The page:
Bernard Marini

PharmD, BCOP

Inpatient Hematology Clinical Pharmacist

University of Michigan  |  None

Bernard Marini, PharmD, BCOP is an Inpatient Hematology Clinical Pharmacist at the University of Michigan and an Associate Professor at the University of Michigan College of Pharmacy. In his practice, he primarily sees patients with acute leukemias, aggressive lymphomas, and other challenging hematologic malignancies.

Please tell us about your research interests and the potential impact of your research on patient care.

My research interests are threefold and all tie into improving the care of patients. First, my research looks to improve outcomes in patients with leukemias and lymphomas, by optimizing the selection of therapies for patients and avoiding unnecessary toxicities. For example, our team has done a lot of work examining the optimal treatment of secondary AML, demonstrating in a multicenter, PharmD-led study, that purine analogue-cytarabine-based combinations (e.g., FLAG) perform as well (if not better) than CPX-351, with a better toxicity profile and lower cost. In addition, we continue to optimize the use of asparaginase, by predicting and avoiding key toxicities, and through risk-factor guided dose adjustments using therapeutic drug monitoring.

My second research area focuses on improving outcomes in immunocompromised patients with infectious diseases – in particular looking at risk factors for specific infections, examining early de-escalation of antibiotic therapy in high-risk patients, and optimizing prophylaxis.

Lastly, my final research area has focused on optimizing precision medicine therapy in patients with pediatric brain tumors. We have developed the CNS Targeted Agent Prediction (CNS-TAP) tool, a decision aid to more objectively choose targeted therapies for brain tumor patients with genetic sequencing results. This tool takes into account pre-clinical and clinical data, pediatric dosing information, and most importantly, blood brain barrier penetration data when selecting therapy. This tool is currently being used to help select therapies in ongoing phase II trials of precision medicine therapy in pediatric brain tumor patients.

Who was your mentor and how did they influence your career path?

This question is really tough because I have had so many excellent mentors throughout the years it is impossible to just pick one person. I’ve gotten really lucky to surround myself by so many supportive and brilliant people who were invested in my career path at the University of Michigan – it was like being a rookie on an all-star team.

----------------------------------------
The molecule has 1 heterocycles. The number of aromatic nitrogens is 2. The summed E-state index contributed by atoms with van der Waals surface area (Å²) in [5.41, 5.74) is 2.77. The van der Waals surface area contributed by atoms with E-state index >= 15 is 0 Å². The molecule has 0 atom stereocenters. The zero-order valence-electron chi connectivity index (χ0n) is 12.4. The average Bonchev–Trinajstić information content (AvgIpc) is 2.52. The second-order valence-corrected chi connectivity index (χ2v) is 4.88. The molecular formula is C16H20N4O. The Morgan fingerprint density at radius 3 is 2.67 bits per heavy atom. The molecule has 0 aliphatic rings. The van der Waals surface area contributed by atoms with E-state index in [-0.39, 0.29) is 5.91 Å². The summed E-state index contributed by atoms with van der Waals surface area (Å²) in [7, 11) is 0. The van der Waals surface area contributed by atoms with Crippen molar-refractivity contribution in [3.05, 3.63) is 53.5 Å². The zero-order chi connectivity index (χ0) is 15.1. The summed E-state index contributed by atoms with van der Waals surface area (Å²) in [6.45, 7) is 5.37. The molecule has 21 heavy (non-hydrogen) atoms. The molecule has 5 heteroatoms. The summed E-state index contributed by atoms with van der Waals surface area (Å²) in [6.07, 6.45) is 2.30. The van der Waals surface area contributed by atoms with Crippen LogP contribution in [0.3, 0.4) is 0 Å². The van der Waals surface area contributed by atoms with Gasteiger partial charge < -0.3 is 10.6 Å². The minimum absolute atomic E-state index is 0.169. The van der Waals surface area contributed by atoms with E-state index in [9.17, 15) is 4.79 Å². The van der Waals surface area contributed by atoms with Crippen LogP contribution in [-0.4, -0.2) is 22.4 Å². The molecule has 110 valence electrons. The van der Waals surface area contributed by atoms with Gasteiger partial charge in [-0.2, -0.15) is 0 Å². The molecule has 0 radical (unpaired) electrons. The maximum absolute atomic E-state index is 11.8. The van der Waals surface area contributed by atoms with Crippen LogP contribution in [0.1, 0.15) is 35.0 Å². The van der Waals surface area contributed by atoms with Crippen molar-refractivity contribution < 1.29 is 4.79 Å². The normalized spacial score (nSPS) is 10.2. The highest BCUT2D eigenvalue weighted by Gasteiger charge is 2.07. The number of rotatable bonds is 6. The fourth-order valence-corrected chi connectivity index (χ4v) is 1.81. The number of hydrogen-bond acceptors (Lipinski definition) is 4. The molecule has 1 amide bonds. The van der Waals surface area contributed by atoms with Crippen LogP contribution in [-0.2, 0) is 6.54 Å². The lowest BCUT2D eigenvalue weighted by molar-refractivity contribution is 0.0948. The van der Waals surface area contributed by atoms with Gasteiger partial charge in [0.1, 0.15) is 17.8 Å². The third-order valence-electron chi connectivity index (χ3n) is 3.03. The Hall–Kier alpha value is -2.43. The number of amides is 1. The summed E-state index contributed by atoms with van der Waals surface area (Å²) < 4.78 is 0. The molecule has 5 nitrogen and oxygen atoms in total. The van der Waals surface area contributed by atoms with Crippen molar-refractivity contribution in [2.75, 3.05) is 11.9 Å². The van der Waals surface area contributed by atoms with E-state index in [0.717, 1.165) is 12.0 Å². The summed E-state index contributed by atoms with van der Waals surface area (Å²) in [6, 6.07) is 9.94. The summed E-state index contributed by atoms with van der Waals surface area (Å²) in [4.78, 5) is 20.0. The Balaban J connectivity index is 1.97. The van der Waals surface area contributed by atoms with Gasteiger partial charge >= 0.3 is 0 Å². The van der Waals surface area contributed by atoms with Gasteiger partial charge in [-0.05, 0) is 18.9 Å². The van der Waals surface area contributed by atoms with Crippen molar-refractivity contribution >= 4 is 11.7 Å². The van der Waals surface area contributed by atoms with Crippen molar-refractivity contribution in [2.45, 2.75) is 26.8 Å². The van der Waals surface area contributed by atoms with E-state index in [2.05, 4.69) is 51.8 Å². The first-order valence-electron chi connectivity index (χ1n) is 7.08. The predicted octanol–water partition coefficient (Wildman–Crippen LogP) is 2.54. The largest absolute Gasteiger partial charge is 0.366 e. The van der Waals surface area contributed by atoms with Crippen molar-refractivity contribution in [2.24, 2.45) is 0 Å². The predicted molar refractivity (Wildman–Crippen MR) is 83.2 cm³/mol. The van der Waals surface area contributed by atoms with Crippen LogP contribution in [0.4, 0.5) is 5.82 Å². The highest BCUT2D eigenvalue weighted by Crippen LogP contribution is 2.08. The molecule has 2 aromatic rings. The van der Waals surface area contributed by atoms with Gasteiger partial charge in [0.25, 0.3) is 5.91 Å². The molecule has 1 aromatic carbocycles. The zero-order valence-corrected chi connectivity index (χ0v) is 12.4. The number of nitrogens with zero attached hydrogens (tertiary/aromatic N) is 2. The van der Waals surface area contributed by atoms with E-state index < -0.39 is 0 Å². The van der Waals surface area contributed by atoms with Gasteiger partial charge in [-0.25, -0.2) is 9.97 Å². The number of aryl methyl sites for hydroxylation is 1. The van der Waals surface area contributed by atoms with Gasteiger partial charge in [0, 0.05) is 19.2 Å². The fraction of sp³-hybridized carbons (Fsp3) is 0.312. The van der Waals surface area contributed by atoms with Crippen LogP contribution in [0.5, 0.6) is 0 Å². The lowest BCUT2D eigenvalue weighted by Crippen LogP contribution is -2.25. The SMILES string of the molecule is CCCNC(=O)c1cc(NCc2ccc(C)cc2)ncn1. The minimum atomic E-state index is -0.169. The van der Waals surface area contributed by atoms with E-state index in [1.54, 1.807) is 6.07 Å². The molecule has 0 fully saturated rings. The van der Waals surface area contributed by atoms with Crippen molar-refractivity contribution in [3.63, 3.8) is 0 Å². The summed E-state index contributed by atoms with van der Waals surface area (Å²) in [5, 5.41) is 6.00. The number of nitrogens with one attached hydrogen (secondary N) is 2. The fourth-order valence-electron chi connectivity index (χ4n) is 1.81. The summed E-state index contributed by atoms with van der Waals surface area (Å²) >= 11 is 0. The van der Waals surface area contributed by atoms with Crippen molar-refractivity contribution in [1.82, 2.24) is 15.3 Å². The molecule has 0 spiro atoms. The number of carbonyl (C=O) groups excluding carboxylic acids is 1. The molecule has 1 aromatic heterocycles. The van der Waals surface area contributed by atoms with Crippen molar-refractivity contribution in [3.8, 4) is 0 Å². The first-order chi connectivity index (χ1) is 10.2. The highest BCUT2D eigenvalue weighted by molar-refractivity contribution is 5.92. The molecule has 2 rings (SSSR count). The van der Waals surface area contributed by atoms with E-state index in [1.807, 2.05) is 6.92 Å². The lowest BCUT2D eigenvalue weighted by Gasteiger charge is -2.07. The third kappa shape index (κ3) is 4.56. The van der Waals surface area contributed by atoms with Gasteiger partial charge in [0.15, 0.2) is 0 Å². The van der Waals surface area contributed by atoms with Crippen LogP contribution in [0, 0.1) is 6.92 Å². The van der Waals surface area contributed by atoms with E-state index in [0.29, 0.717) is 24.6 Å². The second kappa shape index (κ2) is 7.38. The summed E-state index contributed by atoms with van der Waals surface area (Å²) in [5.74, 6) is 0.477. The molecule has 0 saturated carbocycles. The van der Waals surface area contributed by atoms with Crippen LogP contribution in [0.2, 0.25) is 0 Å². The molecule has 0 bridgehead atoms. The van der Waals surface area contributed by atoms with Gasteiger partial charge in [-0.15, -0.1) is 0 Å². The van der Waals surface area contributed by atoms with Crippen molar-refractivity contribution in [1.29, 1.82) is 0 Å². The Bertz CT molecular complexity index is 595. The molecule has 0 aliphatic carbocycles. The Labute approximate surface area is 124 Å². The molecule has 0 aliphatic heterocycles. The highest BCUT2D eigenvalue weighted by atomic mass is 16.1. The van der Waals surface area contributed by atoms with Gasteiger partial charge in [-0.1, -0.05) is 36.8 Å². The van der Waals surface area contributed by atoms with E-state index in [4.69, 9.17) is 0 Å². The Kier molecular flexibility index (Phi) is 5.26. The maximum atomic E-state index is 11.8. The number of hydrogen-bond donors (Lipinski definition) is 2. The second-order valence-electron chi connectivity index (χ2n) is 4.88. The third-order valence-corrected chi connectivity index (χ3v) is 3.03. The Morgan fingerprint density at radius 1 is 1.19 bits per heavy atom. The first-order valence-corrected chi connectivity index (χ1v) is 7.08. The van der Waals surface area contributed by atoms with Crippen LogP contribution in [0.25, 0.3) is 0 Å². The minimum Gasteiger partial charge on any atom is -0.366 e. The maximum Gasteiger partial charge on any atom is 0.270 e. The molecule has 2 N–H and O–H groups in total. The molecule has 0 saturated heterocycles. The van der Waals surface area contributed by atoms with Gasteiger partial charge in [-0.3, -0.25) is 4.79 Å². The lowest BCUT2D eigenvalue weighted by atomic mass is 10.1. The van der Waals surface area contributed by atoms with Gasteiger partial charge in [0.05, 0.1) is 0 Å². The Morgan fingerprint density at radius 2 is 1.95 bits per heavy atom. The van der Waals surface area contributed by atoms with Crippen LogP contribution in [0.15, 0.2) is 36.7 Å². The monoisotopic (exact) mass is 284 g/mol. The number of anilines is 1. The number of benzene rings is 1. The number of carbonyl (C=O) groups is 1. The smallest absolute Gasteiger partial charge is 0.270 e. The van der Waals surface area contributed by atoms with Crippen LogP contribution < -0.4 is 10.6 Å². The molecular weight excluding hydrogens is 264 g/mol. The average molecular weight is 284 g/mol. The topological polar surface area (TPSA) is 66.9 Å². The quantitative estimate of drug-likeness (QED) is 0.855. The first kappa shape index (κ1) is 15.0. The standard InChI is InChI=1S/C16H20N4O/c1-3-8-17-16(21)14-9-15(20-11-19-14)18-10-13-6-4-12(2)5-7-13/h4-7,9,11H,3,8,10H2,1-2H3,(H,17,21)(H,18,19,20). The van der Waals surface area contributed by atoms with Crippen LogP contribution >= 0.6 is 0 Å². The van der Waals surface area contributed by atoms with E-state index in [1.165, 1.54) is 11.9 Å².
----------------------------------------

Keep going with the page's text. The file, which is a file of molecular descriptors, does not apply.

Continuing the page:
I remember being a student on David Frame’s rotation as a student and thinking, “wow, this man is brilliant and they look to him before making ANY decision – he’s basically the attending. I want to be like him.” And through great advice, kindness, and mentorship, David pushed my creativity and critical thinking skills to another level.

As a student, resident, and early clinical specialist, I also had the opportunity to be shaped and guided by other brilliant clinical pharmacists – Shawna Kraft, Shannon Hough, Cesar Alaniz, Randy Regal, Peggy Carver, Jim Stevenson, and many others. Then, during my residency, when Anthony Perissinotti joined the team, I found a fantastic mentor (and heme nerd partner in crime) who pushed me to the next level as a clinical pharmacist. He taught me to question everything, how to be a dynamic presenter, and how to make a career in hematology fun.

What is one of the proudest moments of your career?

One of my proudest moments was when I was awarded the HOPA 2018 Foundation Grant for optimizing precision medicine therapy in patients with pediatric brain tumors using the CNS TAP tool. It was a very exciting project that I was very passionate about and had put a ton of work into, but I didn’t think I had a chance for actual grant funding! It was a great collaborative effort that really moved the CNS TAP tool forward, and I was lucky to have great support by my College of Pharmacy colleagues, my fellow hematology/oncology pharmacists, residents, and MD colleagues as well.

How long have you been a member of  and how have you been involved?

I have been a member of HOPA since my PGY2 Oncology Residency in 2013. I have been lucky to give several very fun debate talks at HOPA with phenomenal colleagues. I attend the HOPA Annual Meeting nearly every year, supporting my residents and networking with the many great hematology/oncology colleagues across the country. I have recently been involved on the HOPA Publications Committee working on the “Clinical Pearls” and “Highlights of Allied Meetings” columns.

Oncology pharmacists can have a profound influence on their patients and trainees. What would you like your patients, trainees, and colleagues to know about you?

I would like them to know that being a hematology/oncology pharmacist is one of the most rewarding careers one can have. Being able to work with hematology patients and trying to have an impact on their treatment in any way possible is incredibly rewarding and provides fuel for research, as well as the opportunity for training new excited and passionate hematology/oncology practitioners. It’s important to not forget why we do what we do – it’s for our patients.

Also, I’m a huge nerd, and every day I learn something new - sometimes it doesn’t feel like a job, it’s just fun! Embrace your inner nerd, explore the clinical areas that you find most interesting, and you’ll have a fun and rewarding career.

Finally, hematology/oncology pharmacy is a really small world, filled with brilliant, passionate pharmacists, so we have the unique ability to partner with colleagues across the country to make a tremendous impact on care. I can’t think of a single success I’ve had that was not due to collaborations with colleagues and friends – it’s a team effort!

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